From 1990 to 1994 the survival rate of subjects with rectal cancer in Europe was 75% at one year and 47% at five years. The five-year relative survival rate declined with age: from 55% in the youngest (45-54 years) to 39% in the oldest age group of patients (75 years and over) [40, 47]. There have been consistent improvements in the survival rate since the late 1970s in both sexes and in all regions of Europe. In Europe as a whole, survival rates rose by 7% for both one and five-year survival [40]. The survival curves for rectal cancer differ in shape from colon cancer. The one-year survival rate from rectal cancer is higher than colon cancer (75 vs. 70%), but the five-year survival rate is similar (Table 4).

In the United States, the 5-year survival rate for patients diagnosed with cancer of the rectum during 1985-89 was 57%, while in Europe the figure was 43% [5]. Rectal cancer is characterised by a much better response when treated at an early stage. The large survival differences may therefore, reflect the fact that more healthy Americans than Europeans undergo early diagnostic procedures. An indicator of early diagnosis is the proportion of CRCs that are diagnosed as adenocarcinomatous polyps; this figure was much higher among American cases than in European cases (13% vs. 2%) [12].

The EUROCHIP study demonstrated that CRC patients' incidence and survival depends on socioeconomic factors including access to and quality of medical care [48]. In the EUROCHIP study, gross domestic product (GDP), total (public and private) health expenditure (HE) and longer survival rates in CRC were significantly correlated, indicating that the availability of resources can influence the clinical outcomes (Fig. 3).

In fact, in these countries, with lower GDPs and HEs, there are also lower incidence and mortality rates for CRC. In Italy, it is lower yet again by a 5-year survival percent (Figs. 2-4 and Tables 5, 6). In countries with a GDP lower than 10 000 PPP$ (parity of purchasing power in US $) per capita such as Mexico, Venezuela, Botswana, Mauritius and the Dominican Republic, the incidence of new cases of CRC, both in men and women, is around 0.30 and 0.50 for every 100 000 people/year. On the other hand, countries with a GDP of more than 20 000 PPP$ per capita have, except for Finland, an age-standardized rate (ASR) incidence for CRC higher than 1.40 new cases for 100 000 people.

It is possible to suppose the existence of a direct relation between the number of new cases of CRC and the GDP per capita (ASR incidence and GDP per capita: correlation coefficient 0.63; p<0.0001; ASR

Fig. 2. Five-year survival for colorectal cancer and total health expenditure (HE) PPP US $ per capita (2002). Correlation coefficient 0.81; p<0.0001; R2=0.67

5-years survival for colorectal cancer {%)

5-years survival for colorectal cancer {%)

Fig. 2. Five-year survival for colorectal cancer and total health expenditure (HE) PPP US $ per capita (2002). Correlation coefficient 0.81; p<0.0001; R2=0.67

Fig. 3. Age standardised (world population) incidence rates for colorectal cancer and gross domestic product (GDP) PPP US $ per capita (2002). Correlation coefficient 0.63; p<0.0001; R2=0.40

40000-

Fig. 3. Age standardised (world population) incidence rates for colorectal cancer and gross domestic product (GDP) PPP US $ per capita (2002). Correlation coefficient 0.63; p<0.0001; R2=0.40

40000-

10000^

ASR(W) colorectal cancer mortality, 2002

Fig. 4. Age standardised (world population) mortality rates for colorectal cancer and gross domestic product (GDP) PPP US $ per capita (2002). Correlation coefficient 0.54; p<0.0001; R2=0.30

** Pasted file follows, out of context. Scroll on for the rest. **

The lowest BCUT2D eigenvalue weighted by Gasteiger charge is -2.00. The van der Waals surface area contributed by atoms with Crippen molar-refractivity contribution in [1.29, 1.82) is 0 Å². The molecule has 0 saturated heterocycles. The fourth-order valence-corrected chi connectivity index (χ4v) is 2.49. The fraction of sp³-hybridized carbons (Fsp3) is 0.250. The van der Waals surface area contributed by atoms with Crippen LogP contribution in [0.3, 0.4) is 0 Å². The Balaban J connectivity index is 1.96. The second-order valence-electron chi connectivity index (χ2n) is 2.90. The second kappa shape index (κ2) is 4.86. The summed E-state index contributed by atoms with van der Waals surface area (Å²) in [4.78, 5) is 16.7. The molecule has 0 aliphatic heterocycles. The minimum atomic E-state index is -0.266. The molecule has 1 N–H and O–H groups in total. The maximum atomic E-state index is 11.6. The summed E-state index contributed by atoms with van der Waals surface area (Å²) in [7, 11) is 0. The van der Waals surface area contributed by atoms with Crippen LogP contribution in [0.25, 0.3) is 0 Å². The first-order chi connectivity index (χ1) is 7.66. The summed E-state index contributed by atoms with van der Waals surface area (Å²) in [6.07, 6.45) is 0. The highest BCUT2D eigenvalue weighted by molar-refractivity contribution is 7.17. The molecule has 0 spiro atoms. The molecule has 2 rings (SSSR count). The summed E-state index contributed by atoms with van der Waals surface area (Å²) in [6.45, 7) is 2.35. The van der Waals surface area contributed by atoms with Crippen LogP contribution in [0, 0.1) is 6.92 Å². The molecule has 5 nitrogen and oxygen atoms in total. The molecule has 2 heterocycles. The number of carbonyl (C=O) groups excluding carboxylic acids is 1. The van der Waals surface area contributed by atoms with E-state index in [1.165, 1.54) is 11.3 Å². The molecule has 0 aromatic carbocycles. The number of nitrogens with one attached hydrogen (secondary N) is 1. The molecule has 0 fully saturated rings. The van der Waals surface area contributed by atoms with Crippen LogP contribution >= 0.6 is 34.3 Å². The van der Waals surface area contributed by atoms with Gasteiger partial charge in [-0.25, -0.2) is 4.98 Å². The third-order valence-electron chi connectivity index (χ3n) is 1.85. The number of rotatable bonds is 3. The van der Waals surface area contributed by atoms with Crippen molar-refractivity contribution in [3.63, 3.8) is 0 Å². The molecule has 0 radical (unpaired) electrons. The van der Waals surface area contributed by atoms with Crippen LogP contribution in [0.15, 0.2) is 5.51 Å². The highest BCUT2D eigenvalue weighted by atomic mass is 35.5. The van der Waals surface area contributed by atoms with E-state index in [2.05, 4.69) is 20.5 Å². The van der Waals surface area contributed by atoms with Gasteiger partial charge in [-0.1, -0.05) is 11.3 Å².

Table 5. Incidence and mortality age standardised rate (ASR) per 100 000 for colorectal cancer and gross domestic product (GDP) PPP US $ per capita (2002) in different countries

Country GDP Incidence ASR (W) Mortality ASR (W)

Table 5. Incidence and mortality age standardised rate (ASR) per 100 000 for colorectal cancer and gross domestic product (GDP) PPP US $ per capita (2002) in different countries

Country GDP Incidence ASR (W) Mortality ASR (W)

Mexico

8190

0.30

0.29

0.17

0.17

Venezuela

8190

0.46

0.46

0.25

0.25

Botswana

8310

0.25

0.17

0.21

0.13

Mauritius

9400

0.50

0.30

0.25

0.17

Dominican Republic

9440

0.46

0.50

0.25

0.26

Uruguay

9480

1.63

1.21

0.75

0.58

Argentina

10 200

1.25

0.79

0.59

0.38

Bahamas

10 460

0.63

0.59

0.34

0.34

Madagascar

10 530

0.25

0.17

0.25

0.13

Barbados

12 260

1.00

0.75

0.59

0.46

Korea, Republic

12 270

1.00

0.63

0.42

0.25

Chile

12 890

0.63

0.63

0.30

0.30

Greece

13 010

0.79

0.63

0.38

0.33

Malta

13 610

1.13

0.92

0.67

0.54

Bahrain

13 700

0.50

0.29

0.33

0.17

Portugal

14 380

1.50

0.88

0.83

0.46

New Zealand

15 840

2.21

1.75

0.96

0.75

Spain

16 060

1.51

0.92

0.75

0.46

Israel

17310

1.71

1.42

0.76

0.59

Ireland

18 340

1.79

1.13

0.96

0.55

Sweden

19 480

1.38

1.08

0.59

0.46

United Arab Emirates

19 720

0.50

0.46

0.30

0.29

Australia

20 130

1.96

1.46

0.75

0.54

Italy

20 200

1.63

1.09

0.67

0.42

Finland

20 270

1.05

0.88

0.46

0.38

United Kingdom

20 640

1.63

1.09

0.71

0.50

Germany

20 810

1.88

1.38

0.80

0.63

The Netherlands

21 620

1.67

1.26

0.76

0.59

France

22 320

1.67

1.05

0.75

0.46

Austria

22 740

1.75

1.13

0.83

0.55

Iceland

22 830

1.42

1.13

0.51

0.54

Japan

23 180

2.04

1.09

0.71

0.46

Belgium

23 480

1.54

1.09

0.75

0.58

Denmark

23 830

1.71

1.38

0.96

0.79

Canada

24 050

1.75

1.25

0.67

0.46

Norway

24 290

1.79

1.54

0.83

0.67

Switzerland

26 620

1.75

1.04

0.63

0.38

Singapore

28 620

1.46

1.21

0.80

0.67

United States of America

29 340

1.84

1.38

0.63

0.46

Luxembourg

37 420

1.80

1.26

0.75

0.54

mortality and GDP per capita: correlation coefficient 0.54; p<0.0001).

The same figure is shown considering the age-adjusted 5-year survival rate and the HE. And, in fact, there is a direct relation between the survival rate 5 years from diagnosis of CRC and the HE (correlation coefficient 0.82; p<0.0001).

The association between fiscal input and clinical outcomes should be taken into account for the development of effective public health. It can be argued that larger investments must translate into greater primary and secondary prevention and specialised care.